• 27. Preservation and renewal of historic buildings, districts, and landscapes affirm the continuity and evolution of urban society.

As we seek an urbanism that is restorative, we must be mindful not to base that restoration on an idealized past without properly recognizing that the past performance of urbanism was reliant on the burdens borne by entire groups of people. So many of these groups continue to bear lasting economic, social, and environmental legacy of these discriminatory burdens, including those inflicted through red lining, malinvestment, urban renewal, de facto segregation, and other harms. Restorative urbanism is the opposite of consumptive urbanism. Before urbanism can be sustainable, it must be stable and supportive. In many communities and especially communities of color, foundational work is necessary before capacity for growth can be increased. As we investigate the ways that the New Urbanism can improve our practice of restoring existing urban centers and towns within a coherent regional structure, we must recognize the legacies that we do so within.

Restorative Urbanism In Context

Restorative Urbanism as the Focus for CNU 32 provides everyone in our community of practice with the opportunity to engage in this year’s Congress programming:

  • Designers will explore implications of the evolutionary nature of the urban realm, and collaborate in determining best practices for designing restorative buildings, blocks, streets, and neighborhoods.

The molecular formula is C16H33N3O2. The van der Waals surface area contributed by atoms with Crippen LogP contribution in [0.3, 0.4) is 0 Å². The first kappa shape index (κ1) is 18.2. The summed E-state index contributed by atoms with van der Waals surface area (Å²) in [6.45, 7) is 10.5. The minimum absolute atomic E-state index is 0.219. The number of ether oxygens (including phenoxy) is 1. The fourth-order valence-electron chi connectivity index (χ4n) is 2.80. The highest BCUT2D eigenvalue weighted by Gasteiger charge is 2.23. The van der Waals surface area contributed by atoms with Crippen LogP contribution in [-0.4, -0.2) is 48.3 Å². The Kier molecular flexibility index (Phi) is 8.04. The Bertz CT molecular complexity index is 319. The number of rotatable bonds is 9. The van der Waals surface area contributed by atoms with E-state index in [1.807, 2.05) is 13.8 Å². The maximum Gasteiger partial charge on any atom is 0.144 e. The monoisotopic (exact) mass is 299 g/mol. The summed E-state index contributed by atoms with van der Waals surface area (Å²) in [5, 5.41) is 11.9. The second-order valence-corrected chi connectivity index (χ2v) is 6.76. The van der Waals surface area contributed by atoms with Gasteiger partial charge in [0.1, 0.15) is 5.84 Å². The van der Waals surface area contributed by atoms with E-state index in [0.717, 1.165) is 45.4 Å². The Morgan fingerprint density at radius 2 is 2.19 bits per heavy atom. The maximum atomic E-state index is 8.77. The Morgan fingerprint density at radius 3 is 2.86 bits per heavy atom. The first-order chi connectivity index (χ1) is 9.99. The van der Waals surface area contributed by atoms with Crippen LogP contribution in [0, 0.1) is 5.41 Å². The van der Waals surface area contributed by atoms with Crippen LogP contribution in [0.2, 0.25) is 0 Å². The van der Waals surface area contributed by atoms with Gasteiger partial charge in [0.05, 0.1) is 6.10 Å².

• Small-scale developers will discuss the ways that incremental development can gently increase community-supportive density, while larger-scale developers can share best practices for stitching development projects into the human and natural systems surrounding them.

  • Those who work in policy and research can expect generative discussions on the regulations that might underpin restorative built outcomes, from exclusionary zoning to economic reparations. 

  • Architects, engineers, and others working on implementation will be able to compare practical strategies for projects that prove cohesive to their surrounding context and restorative of the urban fabric.

We are asking that sessions at CNU 32 address the Focus of Restorative Urbanism by digging into the following questions:

  • In what ways has the practice of New Urbanism addressed - or failed to address - the Charter’s call to restore existing urban centers and towns within a coherent regional structure?

  • How do we empower quality urbanism that also has mechanisms for maintaining accessibility to future diversity of people, places, uses, incomes, activities, and mobilities?

  • What design, development, policy, and community-based tools and approaches exist for building and maintaining more diverse neighborhoods accessible to a wider range of people?

  • What steps can we take in the design and implementation of new development, to inhibit the triggers that lead to future exclusion and/or displacement within a community?

  • What techniques can empower development and redevelopment to support the recovery of surrounding ecosystems, promoting the stewardship of the environment across all scales of human settlement?

  • How can individuals, the general public, neighborhoods, cities, and regions support Restorative Urbanism?

If you do not see yourself or your work in Restorative Urbanism, we encourage you to reach out to to engage in a discussion.